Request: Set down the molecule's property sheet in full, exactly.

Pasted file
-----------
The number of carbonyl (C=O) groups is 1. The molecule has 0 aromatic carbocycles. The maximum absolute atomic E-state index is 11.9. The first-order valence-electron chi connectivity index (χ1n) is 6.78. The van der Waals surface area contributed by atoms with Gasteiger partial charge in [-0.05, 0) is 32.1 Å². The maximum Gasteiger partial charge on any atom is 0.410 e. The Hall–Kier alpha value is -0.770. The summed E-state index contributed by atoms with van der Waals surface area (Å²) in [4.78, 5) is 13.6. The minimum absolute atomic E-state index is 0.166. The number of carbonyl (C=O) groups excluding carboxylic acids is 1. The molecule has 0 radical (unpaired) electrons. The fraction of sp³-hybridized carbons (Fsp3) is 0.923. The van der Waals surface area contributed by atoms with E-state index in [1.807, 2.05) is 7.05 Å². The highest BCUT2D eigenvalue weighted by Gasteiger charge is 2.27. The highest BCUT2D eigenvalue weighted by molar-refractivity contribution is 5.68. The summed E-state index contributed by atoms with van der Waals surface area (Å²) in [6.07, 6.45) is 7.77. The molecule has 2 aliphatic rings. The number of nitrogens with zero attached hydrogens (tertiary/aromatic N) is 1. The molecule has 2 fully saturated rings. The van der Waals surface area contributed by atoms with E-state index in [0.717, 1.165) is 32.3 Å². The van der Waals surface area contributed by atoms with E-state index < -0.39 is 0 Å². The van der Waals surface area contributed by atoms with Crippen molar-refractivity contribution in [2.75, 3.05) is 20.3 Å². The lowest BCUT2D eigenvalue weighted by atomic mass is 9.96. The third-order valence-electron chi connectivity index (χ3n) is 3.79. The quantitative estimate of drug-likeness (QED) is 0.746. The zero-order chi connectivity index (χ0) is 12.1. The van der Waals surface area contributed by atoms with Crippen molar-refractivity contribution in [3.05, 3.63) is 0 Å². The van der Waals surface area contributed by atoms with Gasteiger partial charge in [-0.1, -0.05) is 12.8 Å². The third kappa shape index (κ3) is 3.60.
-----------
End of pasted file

The number of carbonyl (C=O) groups is 1. The molecule has 0 aromatic carbocycles. The maximum absolute atomic E-state index is 11.9. The first-order valence-electron chi connectivity index (χ1n) is 6.78. The van der Waals surface area contributed by atoms with Gasteiger partial charge in [-0.05, 0) is 32.1 Å². The maximum Gasteiger partial charge on any atom is 0.410 e. The Hall–Kier alpha value is -0.770. The summed E-state index contributed by atoms with van der Waals surface area (Å²) in [4.78, 5) is 13.6. The minimum absolute atomic E-state index is 0.166. The number of carbonyl (C=O) groups excluding carboxylic acids is 1. The molecule has 0 radical (unpaired) electrons. The fraction of sp³-hybridized carbons (Fsp3) is 0.923. The van der Waals surface area contributed by atoms with E-state index in [1.807, 2.05) is 7.05 Å². The highest BCUT2D eigenvalue weighted by Gasteiger charge is 2.27. The highest BCUT2D eigenvalue weighted by molar-refractivity contribution is 5.68. The summed E-state index contributed by atoms with van der Waals surface area (Å²) in [6.07, 6.45) is 7.77. The molecule has 2 aliphatic rings. The number of nitrogens with zero attached hydrogens (tertiary/aromatic N) is 1. The molecule has 2 fully saturated rings. The van der Waals surface area contributed by atoms with E-state index in [0.717, 1.165) is 32.3 Å². The van der Waals surface area contributed by atoms with E-state index < -0.39 is 0 Å². The van der Waals surface area contributed by atoms with Crippen molar-refractivity contribution in [2.75, 3.05) is 20.3 Å². The lowest BCUT2D eigenvalue weighted by atomic mass is 9.96. The third-order valence-electron chi connectivity index (χ3n) is 3.79. The quantitative estimate of drug-likeness (QED) is 0.746. The zero-order chi connectivity index (χ0) is 12.1. The van der Waals surface area contributed by atoms with Crippen molar-refractivity contribution in [3.05, 3.63) is 0 Å². The van der Waals surface area contributed by atoms with Gasteiger partial charge in [-0.1, -0.05) is 12.8 Å². The third kappa shape index (κ3) is 3.60.